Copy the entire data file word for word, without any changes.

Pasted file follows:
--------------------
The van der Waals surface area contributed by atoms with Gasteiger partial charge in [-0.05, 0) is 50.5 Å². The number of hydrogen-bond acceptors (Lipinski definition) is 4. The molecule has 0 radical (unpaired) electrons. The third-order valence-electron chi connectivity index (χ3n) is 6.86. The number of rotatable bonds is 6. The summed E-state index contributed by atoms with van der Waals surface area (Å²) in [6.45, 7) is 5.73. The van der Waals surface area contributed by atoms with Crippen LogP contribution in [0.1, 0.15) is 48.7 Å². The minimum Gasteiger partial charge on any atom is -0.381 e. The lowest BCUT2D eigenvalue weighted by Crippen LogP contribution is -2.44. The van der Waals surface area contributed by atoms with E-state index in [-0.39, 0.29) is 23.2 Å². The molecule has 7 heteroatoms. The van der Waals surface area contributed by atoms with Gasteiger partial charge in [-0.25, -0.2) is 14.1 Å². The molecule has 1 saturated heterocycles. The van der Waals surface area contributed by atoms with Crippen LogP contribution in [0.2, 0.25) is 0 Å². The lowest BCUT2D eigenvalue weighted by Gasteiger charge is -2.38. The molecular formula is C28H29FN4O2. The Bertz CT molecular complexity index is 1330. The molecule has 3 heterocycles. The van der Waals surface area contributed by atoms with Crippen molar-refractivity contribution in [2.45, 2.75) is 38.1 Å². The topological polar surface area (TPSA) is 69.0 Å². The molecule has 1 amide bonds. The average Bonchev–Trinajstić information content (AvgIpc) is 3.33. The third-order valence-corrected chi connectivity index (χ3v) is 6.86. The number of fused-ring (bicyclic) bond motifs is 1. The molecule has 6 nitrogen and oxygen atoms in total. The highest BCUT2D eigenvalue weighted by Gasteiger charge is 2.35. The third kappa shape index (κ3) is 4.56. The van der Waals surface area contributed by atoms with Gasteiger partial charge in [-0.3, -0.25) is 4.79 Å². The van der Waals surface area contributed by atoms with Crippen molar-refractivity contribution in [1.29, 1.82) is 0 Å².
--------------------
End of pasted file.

The van der Waals surface area contributed by atoms with Gasteiger partial charge in [-0.05, 0) is 50.5 Å². The number of hydrogen-bond acceptors (Lipinski definition) is 4. The molecule has 0 radical (unpaired) electrons. The third-order valence-electron chi connectivity index (χ3n) is 6.86. The number of rotatable bonds is 6. The summed E-state index contributed by atoms with van der Waals surface area (Å²) in [6.45, 7) is 5.73. The van der Waals surface area contributed by atoms with Crippen LogP contribution in [0.1, 0.15) is 48.7 Å². The minimum Gasteiger partial charge on any atom is -0.381 e. The lowest BCUT2D eigenvalue weighted by Crippen LogP contribution is -2.44. The van der Waals surface area contributed by atoms with E-state index in [-0.39, 0.29) is 23.2 Å². The molecule has 7 heteroatoms. The van der Waals surface area contributed by atoms with Gasteiger partial charge in [-0.25, -0.2) is 14.1 Å². The molecule has 1 saturated heterocycles. The van der Waals surface area contributed by atoms with Crippen LogP contribution in [0.2, 0.25) is 0 Å². The lowest BCUT2D eigenvalue weighted by Gasteiger charge is -2.38. The molecular formula is C28H29FN4O2. The Bertz CT molecular complexity index is 1330. The molecule has 3 heterocycles. The van der Waals surface area contributed by atoms with Crippen molar-refractivity contribution in [2.45, 2.75) is 38.1 Å². The topological polar surface area (TPSA) is 69.0 Å². The molecule has 1 amide bonds. The average Bonchev–Trinajstić information content (AvgIpc) is 3.33. The third-order valence-corrected chi connectivity index (χ3v) is 6.86. The number of fused-ring (bicyclic) bond motifs is 1. The molecule has 6 nitrogen and oxygen atoms in total. The highest BCUT2D eigenvalue weighted by Gasteiger charge is 2.35. The third kappa shape index (κ3) is 4.56. The van der Waals surface area contributed by atoms with Gasteiger partial charge in [-0.3, -0.25) is 4.79 Å². The van der Waals surface area contributed by atoms with Crippen molar-refractivity contribution in [1.29, 1.82) is 0 Å².